The Russo Brothers, whose previous Cap film Winter Soldier brought a sense of realism to the MCU with less use of CGI and more practical, aggressive martial arts which were less showy and more geared at downing baddies quickly (and non lethally) mostly achieve the same here. The Winter Soldier himself was a total badass who didn’t miss when shooting and had his own array of deadly weapons in addition to his bionic arm. He didn’t toy with his intended victims, he simply killed them or regrouped to where he could better kill them. It is possible to watch Winter Soldier several times and still feel the suspense, the immediacy of the danger in close quarters without the dramatic posturing that so defines many comic book films.

Continue reading

Ant-Man

Paul Rudd

Michael Douglas

reviewed by Tom-Tom

starstarstarhalf star

 

The Marvel Cinematic Universe (MCU) has brought us much. We’ve gotten gods, super soldiers, green giants, iron men, blue frost giants, iron men, spies, ex-mercenaries, smugglers, bounty hunters, and aliens. The shortest hero so far has been Rocket, the genetically spliced raccoon like creature with a knack for building weapons of hilariously disproportionate size which can “destroy moons.” Now we get Ant-Man.  And what a treat it is. Aided from its early stages by genius writer/director Edgar Wright, this film was destined for greatness from the very beginning. I was quite disappointed to hear that Wright left the project for creative differences and I was worried that the new director Peyton Reed, (an unknown to me at the time) would ruin everything that was Wright about the movie the way Peter Jackson laid waste to the Hobbit Trilogy after Guillermo del Toro’s excellent preparation and hard work had set up everything perfectly. My fears were allayed almost immediately. All the joy and fun you’ve ever experienced in an Edgar Wright film is alive and well from the random humor, geeky references (“I know what you’re thinking, ‘Tastes of Astonishment’, right?”) to frenetic action sequences complete with silly yet exciting situations which amuse and exhilarate in fair measure making everything feel all Wright even if it isn’t exactly all right.

Continue reading

Guardians of the Galaxy

Chris Pratt

Zoe Saldana

reviewed by Tom-Tom

starstarstarstar

https://www.youtube.com/watch?v=89yh3vYs-zo 

The Marvel Cinematic Universe can be quite intimidating for newcomers making them feel as if a certain amount of homework is necessary before walking into the theater of the current MCU entry. In Marvel’s defense, they usually offer all the points necessary for understanding what is happening in the current film but as a devout viewer and reader of many of the corresponding comics, I can’t truly put myself in their place. Guardians of the Galaxy is a different film. For starters, its setting isn’t even on Earth (well, after the first 6 minutes it isn’t). It’s in a galaxy far, far away and perhaps one of the most enjoyable, funny, and awesome Sci-Fi action flicks since the original Star Wars Trilogy. Definitely the best since Serenity.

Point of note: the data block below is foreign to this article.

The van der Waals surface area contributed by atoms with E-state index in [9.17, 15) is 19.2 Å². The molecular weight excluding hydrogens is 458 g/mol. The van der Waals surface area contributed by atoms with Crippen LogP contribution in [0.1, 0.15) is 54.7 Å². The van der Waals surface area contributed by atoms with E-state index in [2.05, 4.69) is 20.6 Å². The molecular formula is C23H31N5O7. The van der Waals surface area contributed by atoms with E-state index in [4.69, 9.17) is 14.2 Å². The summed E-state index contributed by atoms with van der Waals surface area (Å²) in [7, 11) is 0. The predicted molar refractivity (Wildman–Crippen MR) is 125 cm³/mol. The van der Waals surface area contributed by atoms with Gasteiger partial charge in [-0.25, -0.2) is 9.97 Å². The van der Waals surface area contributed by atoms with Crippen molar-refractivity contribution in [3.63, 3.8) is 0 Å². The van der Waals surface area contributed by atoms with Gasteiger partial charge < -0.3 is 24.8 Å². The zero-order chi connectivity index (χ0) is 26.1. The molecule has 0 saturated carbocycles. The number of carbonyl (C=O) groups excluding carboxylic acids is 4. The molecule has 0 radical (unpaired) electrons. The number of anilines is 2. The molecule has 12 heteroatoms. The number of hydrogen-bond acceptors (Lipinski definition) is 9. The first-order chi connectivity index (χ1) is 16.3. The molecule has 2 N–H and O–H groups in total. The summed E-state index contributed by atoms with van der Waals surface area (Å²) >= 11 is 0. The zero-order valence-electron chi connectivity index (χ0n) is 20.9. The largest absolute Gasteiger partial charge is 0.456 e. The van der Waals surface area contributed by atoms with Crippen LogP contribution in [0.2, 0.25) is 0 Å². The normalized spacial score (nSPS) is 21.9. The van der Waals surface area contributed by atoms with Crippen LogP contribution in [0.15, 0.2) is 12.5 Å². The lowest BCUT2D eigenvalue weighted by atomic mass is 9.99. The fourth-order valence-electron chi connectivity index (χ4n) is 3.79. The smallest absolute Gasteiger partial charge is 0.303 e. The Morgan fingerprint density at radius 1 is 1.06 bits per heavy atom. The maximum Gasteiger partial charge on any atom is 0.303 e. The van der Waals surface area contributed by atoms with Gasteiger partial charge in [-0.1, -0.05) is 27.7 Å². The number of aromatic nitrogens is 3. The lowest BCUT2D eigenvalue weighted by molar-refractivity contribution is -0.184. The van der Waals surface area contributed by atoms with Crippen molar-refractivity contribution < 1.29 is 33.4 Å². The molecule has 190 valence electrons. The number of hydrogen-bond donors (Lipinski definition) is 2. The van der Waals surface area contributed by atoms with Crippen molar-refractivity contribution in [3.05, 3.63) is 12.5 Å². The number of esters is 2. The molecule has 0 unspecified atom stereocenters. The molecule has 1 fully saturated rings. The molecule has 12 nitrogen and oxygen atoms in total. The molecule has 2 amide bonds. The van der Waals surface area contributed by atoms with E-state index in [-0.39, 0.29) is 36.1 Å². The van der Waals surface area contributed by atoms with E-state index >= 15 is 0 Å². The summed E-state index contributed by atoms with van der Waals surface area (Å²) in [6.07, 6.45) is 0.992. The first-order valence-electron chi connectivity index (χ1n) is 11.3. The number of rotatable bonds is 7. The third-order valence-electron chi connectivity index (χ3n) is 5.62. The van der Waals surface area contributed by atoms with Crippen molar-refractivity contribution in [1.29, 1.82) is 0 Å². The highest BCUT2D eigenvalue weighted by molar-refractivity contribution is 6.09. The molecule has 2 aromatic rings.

Continue reading

Thor: The Dark World

Chris Hemsworth

Natalie Portman

reviewed by Tom-Tom

starstarstar

        The Norse god of thunder is back in a rather light adventure full of jokes, mostly risk-free action and a closer look at more of the Nine Realms. Darcy Lewis the Intern (Kat Dennings) is back and this time she has her own intern. Natalie Portman is just as girlishly charming as ever as Dr. Jane Foster but this time is a central part of the plot, rather than a wide-eyed onlooker. The plot is quite simple. There were once Dark Elves who ruled in darkness. Now they’re back led by Malekith (Christoper Eccleston) and they want to make everything dark again.

Loki (Tom Hiddleston) is also back imprisoned but no less charming. As Robert Downey Jr. did with the frankly rather boring Tony Stark character (as he is in the comics), Hiddleston has elevated the somewhat silly comic book villain to one with depth, with pain behind that charming smile, to an almost Shakespearean scale. One of the Warriors Three, Hogun (Tadanobu Asano) who had almost no speaking parts and very little to do in the first film sits out most of this film after an action packed low-stakes beginning, which qualifies all of the powers of the Asgardians not the least, Thor’s awesome power. He’s a changed god after the first film and the events of Marvel’s The Avengers. Wiser, quieter, and more of a thinker. There is none of the foolhardy braggart like behavior which characterized him at the beginning of Thor.

Continue reading

Thor

Chris Hemsworth

Natalie Portman

reviewed by Tom-Tom

starstarstarhalf star

Thor is the perhaps the oddest of the Avengers. He is, for all intents and purposes, a god of Norse mythology. He actually sports a red beard and hair in the old tales but in the Marvel Comics, he suddenly became blond and wore a winged helmet and red cape. I was rather taken with Norse mythology as a middle school student. I thought it was cool how they were mortal and didn’t spend all their time screwing around with humans figuratively and literally the way Papa Zeus seemed to do all the time in Greek-Roman Mythology. No, they were constantly kicking the crap out of each other. The idea of the world tree, Norns, and having Nine Realms on an Astral Scale seemed like proto-Sci-Fi from long ago. Marvel also has a Hercules and an Aries so we’ll have to see how they eventually fit into the Marvel Cinematic Universe (MCU) but for the time being, we have Thor (Chris Hemsworth), all prefabricated into a hero from the start of his origin movie.  Kenneth Branagh is directing and his frequent collaborator Patrick Doyle provides a beautiful score quite suited to the heavenly realms shown here.

Continue reading